Phylogenetic comparative methods and the geographic range size – body size relationship in new world terrestrial carnivora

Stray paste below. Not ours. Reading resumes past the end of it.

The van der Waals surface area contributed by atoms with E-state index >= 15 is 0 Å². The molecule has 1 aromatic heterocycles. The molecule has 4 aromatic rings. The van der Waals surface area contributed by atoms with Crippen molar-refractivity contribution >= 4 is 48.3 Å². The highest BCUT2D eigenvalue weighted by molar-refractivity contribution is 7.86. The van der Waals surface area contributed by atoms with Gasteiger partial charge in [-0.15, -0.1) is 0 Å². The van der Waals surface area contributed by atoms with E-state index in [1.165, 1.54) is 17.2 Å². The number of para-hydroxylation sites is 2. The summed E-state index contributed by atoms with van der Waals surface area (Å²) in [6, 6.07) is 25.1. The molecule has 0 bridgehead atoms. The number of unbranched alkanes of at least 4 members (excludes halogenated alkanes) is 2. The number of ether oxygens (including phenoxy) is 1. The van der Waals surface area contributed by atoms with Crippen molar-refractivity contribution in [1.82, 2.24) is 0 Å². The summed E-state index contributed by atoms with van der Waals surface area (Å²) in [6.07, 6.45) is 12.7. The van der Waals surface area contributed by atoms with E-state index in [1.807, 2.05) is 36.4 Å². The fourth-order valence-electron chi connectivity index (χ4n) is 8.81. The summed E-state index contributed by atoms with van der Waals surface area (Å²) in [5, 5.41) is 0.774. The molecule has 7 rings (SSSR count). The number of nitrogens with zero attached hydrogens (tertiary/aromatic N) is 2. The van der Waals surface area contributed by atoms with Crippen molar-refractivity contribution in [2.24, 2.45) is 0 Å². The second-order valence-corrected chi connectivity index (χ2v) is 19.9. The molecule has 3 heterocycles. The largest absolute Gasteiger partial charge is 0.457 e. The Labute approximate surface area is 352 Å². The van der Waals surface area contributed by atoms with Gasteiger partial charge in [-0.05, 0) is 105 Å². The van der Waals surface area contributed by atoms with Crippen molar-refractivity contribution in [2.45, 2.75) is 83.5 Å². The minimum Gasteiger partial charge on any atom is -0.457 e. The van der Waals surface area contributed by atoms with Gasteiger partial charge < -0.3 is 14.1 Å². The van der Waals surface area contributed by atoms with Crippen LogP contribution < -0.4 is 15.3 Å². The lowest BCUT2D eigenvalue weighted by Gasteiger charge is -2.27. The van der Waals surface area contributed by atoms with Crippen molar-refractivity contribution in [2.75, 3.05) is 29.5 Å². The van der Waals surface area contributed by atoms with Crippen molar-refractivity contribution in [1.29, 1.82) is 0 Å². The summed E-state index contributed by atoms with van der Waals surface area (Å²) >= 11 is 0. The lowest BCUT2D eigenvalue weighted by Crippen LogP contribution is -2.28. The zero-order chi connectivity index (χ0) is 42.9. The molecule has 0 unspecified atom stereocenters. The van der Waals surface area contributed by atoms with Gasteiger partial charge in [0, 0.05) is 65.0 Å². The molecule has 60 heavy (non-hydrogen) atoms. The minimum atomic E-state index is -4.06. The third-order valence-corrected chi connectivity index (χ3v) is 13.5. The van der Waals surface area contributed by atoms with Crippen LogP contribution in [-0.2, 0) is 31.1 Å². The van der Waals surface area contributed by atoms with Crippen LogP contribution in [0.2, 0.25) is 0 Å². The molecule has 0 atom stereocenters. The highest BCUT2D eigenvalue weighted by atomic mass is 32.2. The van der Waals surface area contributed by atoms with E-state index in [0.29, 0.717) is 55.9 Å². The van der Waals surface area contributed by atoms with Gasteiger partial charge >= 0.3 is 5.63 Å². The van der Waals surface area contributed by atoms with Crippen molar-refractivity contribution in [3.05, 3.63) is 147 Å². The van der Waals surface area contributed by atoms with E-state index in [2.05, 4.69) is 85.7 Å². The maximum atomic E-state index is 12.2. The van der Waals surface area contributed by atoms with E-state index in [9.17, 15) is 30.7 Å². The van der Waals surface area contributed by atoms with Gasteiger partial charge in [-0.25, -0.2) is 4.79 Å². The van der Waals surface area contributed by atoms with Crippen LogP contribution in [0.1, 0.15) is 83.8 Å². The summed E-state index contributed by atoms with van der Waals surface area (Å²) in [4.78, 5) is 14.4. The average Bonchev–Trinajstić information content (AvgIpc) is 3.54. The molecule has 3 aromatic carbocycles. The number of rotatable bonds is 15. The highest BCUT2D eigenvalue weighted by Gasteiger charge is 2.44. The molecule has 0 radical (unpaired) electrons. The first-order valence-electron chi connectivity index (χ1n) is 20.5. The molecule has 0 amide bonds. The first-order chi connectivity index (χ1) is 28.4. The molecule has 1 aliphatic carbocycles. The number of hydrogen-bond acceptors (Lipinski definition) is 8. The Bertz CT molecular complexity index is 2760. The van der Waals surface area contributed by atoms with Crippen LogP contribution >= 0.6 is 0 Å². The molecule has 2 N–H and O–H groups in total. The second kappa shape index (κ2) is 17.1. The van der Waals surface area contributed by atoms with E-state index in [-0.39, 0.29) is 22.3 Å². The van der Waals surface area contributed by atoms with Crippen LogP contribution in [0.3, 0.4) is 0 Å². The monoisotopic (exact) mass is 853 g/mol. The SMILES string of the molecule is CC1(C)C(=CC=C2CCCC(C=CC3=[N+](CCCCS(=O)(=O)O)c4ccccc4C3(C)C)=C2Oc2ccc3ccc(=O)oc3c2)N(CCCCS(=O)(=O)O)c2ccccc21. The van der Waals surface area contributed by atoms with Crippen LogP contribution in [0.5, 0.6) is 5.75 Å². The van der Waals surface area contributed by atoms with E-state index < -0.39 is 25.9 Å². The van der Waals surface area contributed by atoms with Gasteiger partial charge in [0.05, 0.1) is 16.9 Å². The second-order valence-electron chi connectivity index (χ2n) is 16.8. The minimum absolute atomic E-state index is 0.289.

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Most recent papers avoid describing macroecological relationships and interpreting then without a previous control of non-independence in data caused by phylogenetic patterns in data. In this paper, we analyzed the geographic range size – body size relationship for 70 species of New World terrestrial Carnivora (‘fissipeds’) using various phylogenetic comparative methods and simulation procedures to assess their statistical performance. Autocorrelation analyses suggested a strong phylogenetic pattern for body size, but not for geographic range size. The correlation between the two traits was estimated using standard Pearson correlation across species (TIPS) and four different comparative methods: Felsenstein's independent contrasts (PIC), autoregressive method (ARM), phylogenetic eigenvector regression (PVR) and phylogenetic generalized least-squares (PGLS). The correlation between the two variables was significant for all methods, except PIC, in such a way that ecological mechanisms (i.e., minimum viable population or environmental heterogeneity- physiological homeostasis), could be valid explanations for the relationship. Simulations using different O-U processes for each trait were run in order to estimate true Type I errors of each method. Type I errors at 5% were similar for all phylogenetic methods (always lower than 8%), but equal to 13.1% for TIPS. PIC usually performs better than all other methods under Brownian motion evolution, but not in this case using a more complex combination of evolutionary models. So, recent claims that using independent contrasts in ecological research can be too conservative are correct but, on the other hand, using simple across-species correlation is too liberal even under the more complex evolutionary models exhibited by the traits analyzed here.
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